arbie—role model for children, sex symbol for adults, plastic epistle of the American dream, and the most profitable toy in history—has weathered marriage, divorce, and countless makeovers, delighted generations of girls, enraged thousands of mothers and feminist critics, and endured depiction in print, music, theater, visual art, and performance art, but not until now have her struggles in the courtroom been fully exposed.
As new kids on the block Bratz dolls challenged Barbie’s playroom primacy, her creators at Mattel launched an aggressive, multi-pronged campaign to eradicate them and their creators, MGA Entertainment. Along the way, the companies helped, at times unwittingly and unwillingly, to elucidate the borders of employment law, copyright, and unfair competition.
In You Don’t Own Me: How Mattel v. MGA Entertainment Exposed Barbie’s Dark Side, a fascinating study of “how the quest for innovation can lead to ferociously unethical behavior, quashing creativity and innovation itself,” Orly Lobel, a professor of law at the University of San Diego and a friend and former colleague of mine, asks whether “the current hyper-protection of intellectual property promote[s] more innovation or perversely impede[s] it?”
Lobel pens a gripping tale of corporate malevolence, courtroom betrayal, and copyright hijinks. It’s a story of big business colliding with child’s play, of employers exploiting employees and those employees exacting their revenge, of morality and sexuality in the toy industry, and of greed, fame, and fortune. Lobel, a leading international researcher of the intersection between employment and intellectual property, tells the tale with verve and aplomb.
This courtroom-drama-cum-industry exposé begins in 1998 when Carter Bryant, a toy developer at Mattel charged with designing Barbie, took a hiatus from Southern California to his native Midwest, where, he claimed, several mall-going teens inspired his design for what would later become Bratz—a posse of ethnically diverse teenage girls with exaggerated features, loud clothing, and wild hair.
Initially, Bryant did little with his inspiration, returning refreshed to Mattel and toiling away in its rigid, hyper-protective corporate cocoon. But before long, during off-hours, Bryant trolled the basura bin at the facility for discarded doll parts that he fused into what Mattel would later in court describe as Frankenbratz—physical doll prototypes, his earlier drawings made flesh (or at least plastic).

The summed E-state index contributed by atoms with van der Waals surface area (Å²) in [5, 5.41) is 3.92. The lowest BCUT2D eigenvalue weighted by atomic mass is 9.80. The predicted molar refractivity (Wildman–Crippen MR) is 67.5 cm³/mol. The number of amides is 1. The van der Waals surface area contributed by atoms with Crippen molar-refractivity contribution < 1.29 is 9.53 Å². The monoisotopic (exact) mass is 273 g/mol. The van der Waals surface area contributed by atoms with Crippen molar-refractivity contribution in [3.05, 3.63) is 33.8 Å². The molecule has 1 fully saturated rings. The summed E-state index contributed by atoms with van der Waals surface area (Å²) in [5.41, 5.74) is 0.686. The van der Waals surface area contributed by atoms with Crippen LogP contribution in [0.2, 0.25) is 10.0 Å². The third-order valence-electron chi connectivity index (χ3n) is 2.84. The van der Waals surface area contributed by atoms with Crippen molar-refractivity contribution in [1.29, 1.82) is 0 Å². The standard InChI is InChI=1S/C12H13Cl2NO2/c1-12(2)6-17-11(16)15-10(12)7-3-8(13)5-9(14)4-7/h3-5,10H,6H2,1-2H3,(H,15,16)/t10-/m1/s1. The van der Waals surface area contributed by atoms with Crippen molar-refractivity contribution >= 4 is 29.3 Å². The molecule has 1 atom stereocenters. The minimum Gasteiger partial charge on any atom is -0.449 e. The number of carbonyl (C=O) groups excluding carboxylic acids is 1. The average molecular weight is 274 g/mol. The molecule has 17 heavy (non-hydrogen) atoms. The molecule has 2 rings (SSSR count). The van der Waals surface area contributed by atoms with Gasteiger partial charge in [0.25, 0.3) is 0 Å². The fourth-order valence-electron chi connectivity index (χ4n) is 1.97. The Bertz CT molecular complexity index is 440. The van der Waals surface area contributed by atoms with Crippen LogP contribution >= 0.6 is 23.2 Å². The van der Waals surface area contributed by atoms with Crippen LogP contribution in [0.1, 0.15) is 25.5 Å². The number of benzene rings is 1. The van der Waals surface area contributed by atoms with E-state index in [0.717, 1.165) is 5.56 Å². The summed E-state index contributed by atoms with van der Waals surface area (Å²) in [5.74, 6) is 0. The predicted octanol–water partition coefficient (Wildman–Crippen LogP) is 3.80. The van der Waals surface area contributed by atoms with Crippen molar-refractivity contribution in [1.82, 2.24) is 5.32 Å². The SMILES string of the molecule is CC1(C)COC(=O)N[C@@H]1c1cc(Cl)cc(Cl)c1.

After soliciting interest from MGA by showing the Frankenbratz to Isaac Larian, the company’s brash, swashbuckling head honcho, Bryant allegedly enlisted the help of moonlighting Mattel seamstresses to develop outfits and accessories during their spare time. After signing an agreement with MGA, Carter departed Mattel, seemingly on good terms.
Once introduced to market in 2001, Bratz became an immediate smash hit, toppling Barbie from her decades-long seat atop the doll kingdom’s throne. MGA’s sales ballooned in three years from $90 million to nearly $3 billion; the company sold more than 100 million dolls by 2006.
Enraged at losing its market share, Mattel did what many corporate giants do in similar circumstances: it filed suit.
Tipped anonymously to Carter’s alleged malfeasance, Mattel CEO Bob Eckert initiated a complaint against MGA in federal court in San Francisco, alleging breach of contract and copyright infringement on the part of Carter, Larian, and MGA. The case revolved largely around when exactly Carter conceived of the Bratz design and whether Mattel was entitled to whatever work he did while moonlighting, but the courtroom turned into something of a circus, with racial and sexual issues rearing their ugly heads.